Looking out the window at the West Dart River these past weeks reveals a river gone mad. During the recent storms, it was consistently a fast moving, boiling, roaring, torrent of water. On more than one occasion it breached its banks, taking part of our stonewall with it and I worried about the big trees on the opposite bank, which became temporary islands of wood as the river swelled with the rains. These trees already have awkward leans to them, making it seem as if it is just a matter of time before they slide into a resting position on the hillside as I would onto the sofa.
And yet this same river on a warm day offers a place for wading or taking a cooling dip. The waters gently babble past providing a refreshing tonic. One summer day, we stood in the river drinking beers with our friend Hilary. The cool river water gently washed past our legs as we shared stories and contemplated dinner. Meanwhile, her sons Thomas and Charlie splashed about in the deeper water. It was a wonderful afternoon and we have since claimed this patch of river our local watering hole, dubbing it Down By The River.
Water is something we have in abundance on Dartmoor. The high ground of Dartmoor forms a catchment area for many of Devon’s rivers. The approximate total length of the 25 rivers on Dartmoor is over 130 miles and this does not include all the miles of leats and streams. Some of these main rivers are steep and fast flowing and respond almost instantaneously to rainfall, growing faster, wider and wilder as ground saturation increases. Just look out of our windows! In the last week of 2013 and into the first week of 2014, we have had a lot of rain. In one 12-hour period of time, up to 40 millimeters of rainfall was reported over Dartmoor. Our river had more than doubled in size.
Fortunately, a brief break in the rain allows the rivers to recede back to normal. The elasticity of these flowing bodies of water is nothing less than spectacular. In addition to my concern for the trees and our stonewall, we recently had to rescue three sheep who had become trapped between the swelling river and the stonewall. They were nervously standing on a morsel of high ground, which was rapidly diminishing as the water rose. Roger and I had no interest in spooking the sheep, nor did we have any intention of getting on the same side of the wall with them. Imagine how easily we could have lost our footing and been taken under by the river. As we plotted what to do, one of the sheep was starting to negotiate her cautious move along the stonewall. The ground here is filled with reeds, holes, rocks and no end of ankle turning challenges. But as she started to make her way north, the other two slowly followed. Just before the river broke its banks, washing away the sheep’s high ground, the three made it to a wider patch of land. They were safe and oblivious to the danger around them so resumed eating grass. We went back inside.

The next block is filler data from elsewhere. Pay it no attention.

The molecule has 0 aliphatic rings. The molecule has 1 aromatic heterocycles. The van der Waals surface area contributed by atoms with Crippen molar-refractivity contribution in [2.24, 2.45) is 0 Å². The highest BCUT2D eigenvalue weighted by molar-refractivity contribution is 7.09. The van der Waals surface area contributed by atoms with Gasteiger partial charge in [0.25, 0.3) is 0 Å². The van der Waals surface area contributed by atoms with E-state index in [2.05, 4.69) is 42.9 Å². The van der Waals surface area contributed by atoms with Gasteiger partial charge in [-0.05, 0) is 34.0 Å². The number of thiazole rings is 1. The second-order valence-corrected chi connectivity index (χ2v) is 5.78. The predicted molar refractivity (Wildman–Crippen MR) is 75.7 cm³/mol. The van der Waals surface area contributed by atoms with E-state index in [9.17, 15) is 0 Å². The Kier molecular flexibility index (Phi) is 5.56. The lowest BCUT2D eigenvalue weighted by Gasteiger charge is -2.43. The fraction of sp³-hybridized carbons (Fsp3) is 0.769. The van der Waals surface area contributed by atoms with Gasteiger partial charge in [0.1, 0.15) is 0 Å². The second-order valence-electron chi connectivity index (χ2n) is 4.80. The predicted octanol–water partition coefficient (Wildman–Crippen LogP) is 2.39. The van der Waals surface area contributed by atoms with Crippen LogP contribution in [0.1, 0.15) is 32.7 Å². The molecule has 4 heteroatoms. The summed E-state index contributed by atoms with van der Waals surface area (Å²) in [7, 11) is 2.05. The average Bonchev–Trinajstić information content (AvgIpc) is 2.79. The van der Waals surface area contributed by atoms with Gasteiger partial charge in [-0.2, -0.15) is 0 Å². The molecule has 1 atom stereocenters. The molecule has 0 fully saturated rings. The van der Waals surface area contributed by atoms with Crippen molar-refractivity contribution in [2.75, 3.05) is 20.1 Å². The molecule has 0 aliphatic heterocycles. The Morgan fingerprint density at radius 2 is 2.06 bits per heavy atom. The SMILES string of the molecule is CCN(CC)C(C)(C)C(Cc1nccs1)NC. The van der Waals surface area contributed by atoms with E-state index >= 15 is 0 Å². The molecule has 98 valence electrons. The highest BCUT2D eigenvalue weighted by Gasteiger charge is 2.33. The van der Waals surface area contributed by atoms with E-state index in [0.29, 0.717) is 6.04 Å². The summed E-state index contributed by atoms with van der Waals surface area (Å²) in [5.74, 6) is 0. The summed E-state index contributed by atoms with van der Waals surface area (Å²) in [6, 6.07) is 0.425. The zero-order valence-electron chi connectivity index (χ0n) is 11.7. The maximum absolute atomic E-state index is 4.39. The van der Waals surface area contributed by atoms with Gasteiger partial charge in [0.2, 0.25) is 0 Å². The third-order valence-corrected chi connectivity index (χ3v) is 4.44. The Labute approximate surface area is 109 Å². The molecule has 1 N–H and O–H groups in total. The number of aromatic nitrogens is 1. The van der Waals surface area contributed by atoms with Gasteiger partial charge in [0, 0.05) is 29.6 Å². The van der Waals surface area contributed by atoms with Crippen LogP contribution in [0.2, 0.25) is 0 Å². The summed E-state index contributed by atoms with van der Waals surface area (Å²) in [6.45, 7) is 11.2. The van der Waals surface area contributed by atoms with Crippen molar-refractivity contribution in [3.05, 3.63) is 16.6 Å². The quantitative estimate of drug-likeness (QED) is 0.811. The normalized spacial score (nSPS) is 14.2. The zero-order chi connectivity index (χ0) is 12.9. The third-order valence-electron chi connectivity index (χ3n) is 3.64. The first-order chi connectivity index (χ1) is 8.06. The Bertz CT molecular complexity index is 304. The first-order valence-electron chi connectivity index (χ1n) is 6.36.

Not everyone is so lucky. We have heard numerous stories about people crossing these swollen and rapid moving rivers, only to be dragged under and drown. And yet, that doesn’t stop the brave and adventurous souls who pitch up with their river kayaks and make their way from Two Bridges to Dartmeet where the West and East Dart Rivers meet to become The River Dart.
I love these rivers, not just their rapid rise and fall of water level, but that they provide a special habitat for some of Dartmoor’s wildlife. Most of the plants along the banks are grasses, mosses and ferns, but in the summer watching dragonflies flit about is a delight. Anglers routinely wade up the river in hopes of a catch of brown trout. I admire their optimism and confidence, as the only trout we’ve spotted are around 6 inches long!
We have yet to spy dipper or kingfishers along our stretch of river, but we have seen many a heron wading along in search of those 6-inch brown trout! What I long to see is the elusive Otter. These endangered wildlife are reported to be making a comeback along Dartmoor Rivers (book recommendation: Otter Country by Miriam Darlington). Since Otters are nocturnal and secretive, seeing one would be magical.
The rivers of Dartmoor helped shape this landscape and once provided a source of power for industries such as tin mining and quarrying. Today, they continue to provide for household uses, drinking water, and leisure activities. And for the past 200 years, one of the uses of Dartmoor water has been in the distillation process of Plymouth Gin.
So Take Me To The River, drop me in the water and sign me up for a tour. And that is just what we’ve done. Next week, we are heading to the Plymouth distillery for a Gin Connoisseur’s tour. I. Can’t. Wait. For. This. Tour!